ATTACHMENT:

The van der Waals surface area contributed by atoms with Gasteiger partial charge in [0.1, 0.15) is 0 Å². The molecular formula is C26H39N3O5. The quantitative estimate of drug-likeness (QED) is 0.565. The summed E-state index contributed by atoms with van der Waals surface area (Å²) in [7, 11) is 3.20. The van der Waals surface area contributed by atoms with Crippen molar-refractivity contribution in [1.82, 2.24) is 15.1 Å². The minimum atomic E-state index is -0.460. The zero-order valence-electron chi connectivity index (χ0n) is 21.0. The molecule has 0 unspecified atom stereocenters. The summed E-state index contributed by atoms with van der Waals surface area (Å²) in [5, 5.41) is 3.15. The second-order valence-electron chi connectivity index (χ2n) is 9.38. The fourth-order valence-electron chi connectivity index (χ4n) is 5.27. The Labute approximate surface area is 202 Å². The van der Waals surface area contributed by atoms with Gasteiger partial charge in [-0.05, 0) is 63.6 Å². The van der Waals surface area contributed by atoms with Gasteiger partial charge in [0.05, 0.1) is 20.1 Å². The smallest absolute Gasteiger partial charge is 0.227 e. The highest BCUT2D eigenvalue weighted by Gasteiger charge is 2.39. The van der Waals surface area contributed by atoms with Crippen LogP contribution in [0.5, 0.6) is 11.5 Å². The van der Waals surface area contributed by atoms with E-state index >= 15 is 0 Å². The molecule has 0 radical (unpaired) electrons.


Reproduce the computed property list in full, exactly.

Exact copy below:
The van der Waals surface area contributed by atoms with Gasteiger partial charge in [0.1, 0.15) is 0 Å². The molecular formula is C26H39N3O5. The quantitative estimate of drug-likeness (QED) is 0.565. The summed E-state index contributed by atoms with van der Waals surface area (Å²) in [7, 11) is 3.20. The van der Waals surface area contributed by atoms with Crippen molar-refractivity contribution in [1.82, 2.24) is 15.1 Å². The minimum atomic E-state index is -0.460. The zero-order valence-electron chi connectivity index (χ0n) is 21.0. The molecule has 0 unspecified atom stereocenters. The summed E-state index contributed by atoms with van der Waals surface area (Å²) in [5, 5.41) is 3.15. The second-order valence-electron chi connectivity index (χ2n) is 9.38. The fourth-order valence-electron chi connectivity index (χ4n) is 5.27. The Labute approximate surface area is 202 Å². The van der Waals surface area contributed by atoms with Gasteiger partial charge in [-0.05, 0) is 63.6 Å². The van der Waals surface area contributed by atoms with Gasteiger partial charge in [0.05, 0.1) is 20.1 Å². The smallest absolute Gasteiger partial charge is 0.227 e. The highest BCUT2D eigenvalue weighted by Gasteiger charge is 2.39. The van der Waals surface area contributed by atoms with Crippen LogP contribution in [0.5, 0.6) is 11.5 Å². The van der Waals surface area contributed by atoms with E-state index >= 15 is 0 Å². The molecule has 0 radical (unpaired) electrons.